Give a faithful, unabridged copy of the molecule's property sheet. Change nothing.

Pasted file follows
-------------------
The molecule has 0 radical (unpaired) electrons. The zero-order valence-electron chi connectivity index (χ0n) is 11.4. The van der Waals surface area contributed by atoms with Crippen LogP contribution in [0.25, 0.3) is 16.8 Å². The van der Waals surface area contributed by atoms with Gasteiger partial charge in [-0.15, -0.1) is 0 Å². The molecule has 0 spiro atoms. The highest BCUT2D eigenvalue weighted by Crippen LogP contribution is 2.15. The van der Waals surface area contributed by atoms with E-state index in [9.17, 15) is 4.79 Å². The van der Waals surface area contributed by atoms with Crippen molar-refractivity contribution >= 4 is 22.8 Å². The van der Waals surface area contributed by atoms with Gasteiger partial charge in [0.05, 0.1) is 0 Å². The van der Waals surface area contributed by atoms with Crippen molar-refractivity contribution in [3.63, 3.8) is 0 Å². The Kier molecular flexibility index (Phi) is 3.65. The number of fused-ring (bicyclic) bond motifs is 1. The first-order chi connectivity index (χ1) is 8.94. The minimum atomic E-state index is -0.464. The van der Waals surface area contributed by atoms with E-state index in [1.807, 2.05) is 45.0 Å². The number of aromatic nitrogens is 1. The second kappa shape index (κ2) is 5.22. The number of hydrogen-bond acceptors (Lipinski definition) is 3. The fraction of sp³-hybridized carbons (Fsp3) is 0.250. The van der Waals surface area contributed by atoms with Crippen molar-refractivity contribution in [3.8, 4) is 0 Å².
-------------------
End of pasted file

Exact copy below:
The molecule has 0 radical (unpaired) electrons. The zero-order valence-electron chi connectivity index (χ0n) is 11.4. The van der Waals surface area contributed by atoms with Crippen LogP contribution in [0.25, 0.3) is 16.8 Å². The van der Waals surface area contributed by atoms with Gasteiger partial charge in [-0.15, -0.1) is 0 Å². The molecule has 0 spiro atoms. The highest BCUT2D eigenvalue weighted by Crippen LogP contribution is 2.15. The van der Waals surface area contributed by atoms with E-state index in [9.17, 15) is 4.79 Å². The van der Waals surface area contributed by atoms with Crippen molar-refractivity contribution >= 4 is 22.8 Å². The van der Waals surface area contributed by atoms with Gasteiger partial charge in [0.05, 0.1) is 0 Å². The van der Waals surface area contributed by atoms with Crippen molar-refractivity contribution in [3.63, 3.8) is 0 Å². The Kier molecular flexibility index (Phi) is 3.65. The number of fused-ring (bicyclic) bond motifs is 1. The first-order chi connectivity index (χ1) is 8.94. The minimum atomic E-state index is -0.464. The van der Waals surface area contributed by atoms with E-state index in [1.807, 2.05) is 45.0 Å². The number of aromatic nitrogens is 1. The second kappa shape index (κ2) is 5.22. The number of hydrogen-bond acceptors (Lipinski definition) is 3. The fraction of sp³-hybridized carbons (Fsp3) is 0.250. The van der Waals surface area contributed by atoms with Crippen molar-refractivity contribution in [3.8, 4) is 0 Å².